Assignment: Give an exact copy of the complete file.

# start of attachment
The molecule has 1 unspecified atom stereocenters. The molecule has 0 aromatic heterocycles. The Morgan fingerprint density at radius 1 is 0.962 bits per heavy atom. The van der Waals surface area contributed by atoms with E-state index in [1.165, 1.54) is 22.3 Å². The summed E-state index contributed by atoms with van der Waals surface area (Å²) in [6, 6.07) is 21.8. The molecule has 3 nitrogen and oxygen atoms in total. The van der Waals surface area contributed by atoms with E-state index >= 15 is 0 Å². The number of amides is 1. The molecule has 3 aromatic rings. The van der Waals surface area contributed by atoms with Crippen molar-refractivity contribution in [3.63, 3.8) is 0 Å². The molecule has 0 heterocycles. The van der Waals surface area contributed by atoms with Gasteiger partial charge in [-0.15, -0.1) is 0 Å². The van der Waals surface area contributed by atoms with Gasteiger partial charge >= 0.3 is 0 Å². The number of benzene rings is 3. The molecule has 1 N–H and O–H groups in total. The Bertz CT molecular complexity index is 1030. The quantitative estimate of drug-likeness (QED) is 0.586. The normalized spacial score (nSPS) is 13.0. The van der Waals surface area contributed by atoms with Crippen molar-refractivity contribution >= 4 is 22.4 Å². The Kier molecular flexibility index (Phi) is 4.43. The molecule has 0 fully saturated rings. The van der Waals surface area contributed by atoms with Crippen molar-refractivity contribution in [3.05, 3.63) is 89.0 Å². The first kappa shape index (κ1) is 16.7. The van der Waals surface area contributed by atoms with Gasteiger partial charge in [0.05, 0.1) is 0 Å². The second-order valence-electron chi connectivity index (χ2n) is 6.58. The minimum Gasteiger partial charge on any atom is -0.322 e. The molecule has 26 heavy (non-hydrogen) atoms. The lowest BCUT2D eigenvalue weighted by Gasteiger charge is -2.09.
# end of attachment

The molecule has 1 unspecified atom stereocenters. The molecule has 0 aromatic heterocycles. The Morgan fingerprint density at radius 1 is 0.962 bits per heavy atom. The van der Waals surface area contributed by atoms with E-state index in [1.165, 1.54) is 22.3 Å². The summed E-state index contributed by atoms with van der Waals surface area (Å²) in [6, 6.07) is 21.8. The molecule has 3 nitrogen and oxygen atoms in total. The van der Waals surface area contributed by atoms with E-state index >= 15 is 0 Å². The number of amides is 1. The molecule has 3 aromatic rings. The van der Waals surface area contributed by atoms with Crippen molar-refractivity contribution in [3.63, 3.8) is 0 Å². The molecule has 0 heterocycles. The van der Waals surface area contributed by atoms with Gasteiger partial charge in [-0.15, -0.1) is 0 Å². The van der Waals surface area contributed by atoms with Gasteiger partial charge >= 0.3 is 0 Å². The number of benzene rings is 3. The molecule has 1 N–H and O–H groups in total. The Bertz CT molecular complexity index is 1030. The quantitative estimate of drug-likeness (QED) is 0.586. The normalized spacial score (nSPS) is 13.0. The van der Waals surface area contributed by atoms with Crippen molar-refractivity contribution >= 4 is 22.4 Å². The Kier molecular flexibility index (Phi) is 4.43. The molecule has 0 fully saturated rings. The van der Waals surface area contributed by atoms with Crippen molar-refractivity contribution in [3.05, 3.63) is 89.0 Å². The first kappa shape index (κ1) is 16.7. The van der Waals surface area contributed by atoms with Gasteiger partial charge in [0.05, 0.1) is 0 Å². The second-order valence-electron chi connectivity index (χ2n) is 6.58. The minimum Gasteiger partial charge on any atom is -0.322 e. The molecule has 26 heavy (non-hydrogen) atoms. The lowest BCUT2D eigenvalue weighted by Gasteiger charge is -2.09.